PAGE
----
Animal Housing -- Elimination of Pit Ventilation
Application: used within deep-pit buildings
- Very little cost if included in original design prior to construction.
- Construction using wall fans in lieu of pit fans may be simpler.
- Fans are more easily cleaned and maintained.
- More wall surfaces are used for fan installation.
- Potential for more particulate matter to be released during winter.
Buildings with manure storage beneath the floor, often called “deep pit” buildings, generally have concrete annexes in the deep pit wallwhich are used for pumping manure from the building. Typically fans mounted on the covers of these annexes are used for minimum ventilation.This location is used because it is a relatively easy to mount a fan on the lid and there is a belief that gases will be drawn down through the flooring, thereby preventing gases in the manure storage from entering the animal zone.This is a fallacy disproven by research and, in fact, the pit fans tend to actually increase emission of gases.
Research shows that pit fans exhaust have proportionally higher emissions of several gases than do wall fans. Jacobson et al (2007, 2008) tested emissions from a deep pit swine building with and without pit ventilation.They found that the majority (75 to 80%) of NH3 and H2S emissions originated from the pit exhaust fans even though they only provided 20 to 30% of the barn’s ventilation air. Concentrations of particulate matter less than 10 microns (PM10) were the same in air leaving the wall fans as that leaving the pit fans with the except of winter. During winter pit fans had lower PM10 concentrations than did wall fans, presumably because dust particles collect more on the condensation on pit walls during cold weather.
Jacobson et al (2008) concluded that using pit fans for minimum ventilation shows limited value or benefit. In other words, the air quality within the building was nearly the same in buildings using pit fans to provide minimum ventilation compared to using wall fans to provide minimum rates. They noted that this may indicate that when emission reductions are desired that treating air from the pit ventilation with technologies such as biofilters or scrubbers result in reductions of emissions in excess of 50%. They also conclude that a reduction of 10 to 20% in pollutants could be expected by simply eliminating pit fan usage. This makes intuitive sense because air is pulled across the manure surface by pit fans, which likely warms the manure and accelerates volatilization of gases due to convection. In other words, leaving air in the pit stagnant would slow the release of gases to some degree.
To further understand why pit ventilation does not function as many people assume, it is important to understand the physics of pit ventilation, which have been explored by Nicolai and Hoff (2003). In order to get a downward movement through the floor so as not to allow gases to rise into the animal zone a pressure must exist across the floor between the animal zone and the manure pit. In most buildings, 6 to 8 inch slats are used with 1 inch slots which results in a floor opening of 11 to 14%. In order to create a downward draft between 36 and 44 cubic feet per minute per pig (cfm/pig) of ventilation is required. If this is compared to typical minimum ventilation rates for 60 lbs finishing pigs, which is 3 cfm/pig (MWPS, 1983), and weaned pigs, which is 1.5 to 2 cfm/pig, it can be further seen that it is not possible to cause a downdraft during minimum ventilation.In summary, pit ventilation does not provide improved air quality for animals and increases the emission rate from the manure pit. A simple reduction of 10 to 20% of emissions can be realized by simply ventilating from wall fans instead of pit fans.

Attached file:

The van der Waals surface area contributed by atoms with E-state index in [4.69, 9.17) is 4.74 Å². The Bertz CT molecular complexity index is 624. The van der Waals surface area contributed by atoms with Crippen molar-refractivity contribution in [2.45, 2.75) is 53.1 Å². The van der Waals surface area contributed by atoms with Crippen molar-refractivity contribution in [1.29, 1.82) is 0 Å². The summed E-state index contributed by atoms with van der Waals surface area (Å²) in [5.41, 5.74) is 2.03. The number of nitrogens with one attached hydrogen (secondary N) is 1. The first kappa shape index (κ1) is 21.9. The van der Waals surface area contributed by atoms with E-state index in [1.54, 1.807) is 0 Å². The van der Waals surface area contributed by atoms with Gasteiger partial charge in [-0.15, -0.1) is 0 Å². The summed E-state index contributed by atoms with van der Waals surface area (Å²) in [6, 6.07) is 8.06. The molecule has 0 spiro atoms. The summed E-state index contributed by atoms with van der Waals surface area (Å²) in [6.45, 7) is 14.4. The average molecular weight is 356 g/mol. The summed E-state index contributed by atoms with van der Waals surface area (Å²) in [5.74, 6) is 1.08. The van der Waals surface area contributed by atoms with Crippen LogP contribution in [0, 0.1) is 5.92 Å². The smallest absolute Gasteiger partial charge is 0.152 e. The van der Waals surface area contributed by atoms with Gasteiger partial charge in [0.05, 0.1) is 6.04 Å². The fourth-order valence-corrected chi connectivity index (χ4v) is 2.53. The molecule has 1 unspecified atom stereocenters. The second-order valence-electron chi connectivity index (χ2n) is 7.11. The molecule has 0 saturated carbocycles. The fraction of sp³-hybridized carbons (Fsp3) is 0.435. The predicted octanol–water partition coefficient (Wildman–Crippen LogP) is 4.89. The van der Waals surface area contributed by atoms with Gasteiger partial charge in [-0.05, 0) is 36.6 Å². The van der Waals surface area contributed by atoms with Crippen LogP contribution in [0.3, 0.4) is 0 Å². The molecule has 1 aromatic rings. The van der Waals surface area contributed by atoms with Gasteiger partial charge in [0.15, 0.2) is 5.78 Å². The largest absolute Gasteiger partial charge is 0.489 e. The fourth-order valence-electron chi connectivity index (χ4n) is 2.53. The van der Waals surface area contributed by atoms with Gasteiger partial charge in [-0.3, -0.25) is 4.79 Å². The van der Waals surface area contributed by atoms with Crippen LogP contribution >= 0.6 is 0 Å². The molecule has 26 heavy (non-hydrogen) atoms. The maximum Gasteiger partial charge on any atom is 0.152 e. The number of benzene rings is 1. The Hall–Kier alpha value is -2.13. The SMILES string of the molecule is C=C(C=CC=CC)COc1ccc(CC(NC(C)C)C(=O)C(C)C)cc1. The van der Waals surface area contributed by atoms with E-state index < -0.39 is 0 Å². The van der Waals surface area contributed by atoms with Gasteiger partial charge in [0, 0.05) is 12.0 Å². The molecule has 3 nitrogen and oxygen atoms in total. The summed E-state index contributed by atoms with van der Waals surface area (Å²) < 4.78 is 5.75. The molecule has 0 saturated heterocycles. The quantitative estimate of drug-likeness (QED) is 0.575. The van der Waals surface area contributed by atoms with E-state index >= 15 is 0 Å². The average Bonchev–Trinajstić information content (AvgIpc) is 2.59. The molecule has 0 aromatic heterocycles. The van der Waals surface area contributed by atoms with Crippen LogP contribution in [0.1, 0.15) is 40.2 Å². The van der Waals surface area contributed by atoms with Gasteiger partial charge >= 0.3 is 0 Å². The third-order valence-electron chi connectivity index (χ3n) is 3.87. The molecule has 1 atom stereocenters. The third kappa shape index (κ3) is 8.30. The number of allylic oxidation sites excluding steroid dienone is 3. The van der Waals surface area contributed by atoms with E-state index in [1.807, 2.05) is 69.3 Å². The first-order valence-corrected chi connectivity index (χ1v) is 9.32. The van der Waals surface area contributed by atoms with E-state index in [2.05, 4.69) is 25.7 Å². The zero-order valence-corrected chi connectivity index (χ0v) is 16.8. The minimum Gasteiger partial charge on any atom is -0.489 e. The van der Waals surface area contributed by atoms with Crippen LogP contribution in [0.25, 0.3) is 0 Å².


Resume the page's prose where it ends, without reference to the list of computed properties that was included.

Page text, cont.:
|NH3||10 to 20%|
|H2S||10 to 20%|
|Odor||10 to 20%|
| PM10 (<10 microns)
|Volatile Organic Compounds (VOC)||5%||not reported but likely similar to other compounds|
|Cost||$$||little or no added cost if implemented during construction|
If designed into the original construction, no additional cost will be required to use wall fans instead of pit fans in deep manure pit buildings. A cost savings may actually be realized since installation of pit fans can be more expensive than wall fans. Pit fans also are more costly to maintain because of the harsh environment and often have a shortened useful life.
Jacobson, L.D., B.Pl. Hetchler and D.R. Schmidt. 2007. Sampling pit and wall emission for H2S, NH3, CO2, PM & odor from deep-pit finishing facilities. In: International Symposium on Air Quality and Waste Management for Agriculture, Proceedings of the 16-19 September 2007 Conference (Bloomfield, CO). ASABE Publication Number 701P0907cd, St. Joseph, MI.
Jacobson, L.D., B.Pl. Hetchler and D.R. Schmidt. 2008. Reducing H2S, NH3, PM, and odor emissions from deep-pit pig finishing facilities by managing pit ventilation.In: Mitigating Air Emissions from Animal Feeding Operations, Technology Summaries of the 19-21 May 2008 Conference (Des Moines, IA). p. 26.Iowa State University, Ames, IA.
MWPS. 1983. Swine Housing and Equipment Handbook. MWPS-8.Midwest Plan Service, Iowa State University, Ames, IA. pp. 112.
Nicolai, R. and S. Hoff. 2003. Ventilation requirements to prevent pit air up-drafting in a swine finishing barn. In: Swine Housing II, Proceedings of the 12-15 October 2003 Conference (Research Triangle Park, NC). p. 25-30. ASAE Publication 701P1303. St. Joseph, MI.
Jay D. Harmon, Steven J. Hoff, Professors of Agricultural and Biosystems Engineering, Iowa State University and Angela Rieck-Hinz, Manager, Iowa Manure Management Action Group, Iowa State University Extension & OutreachJanuary 2014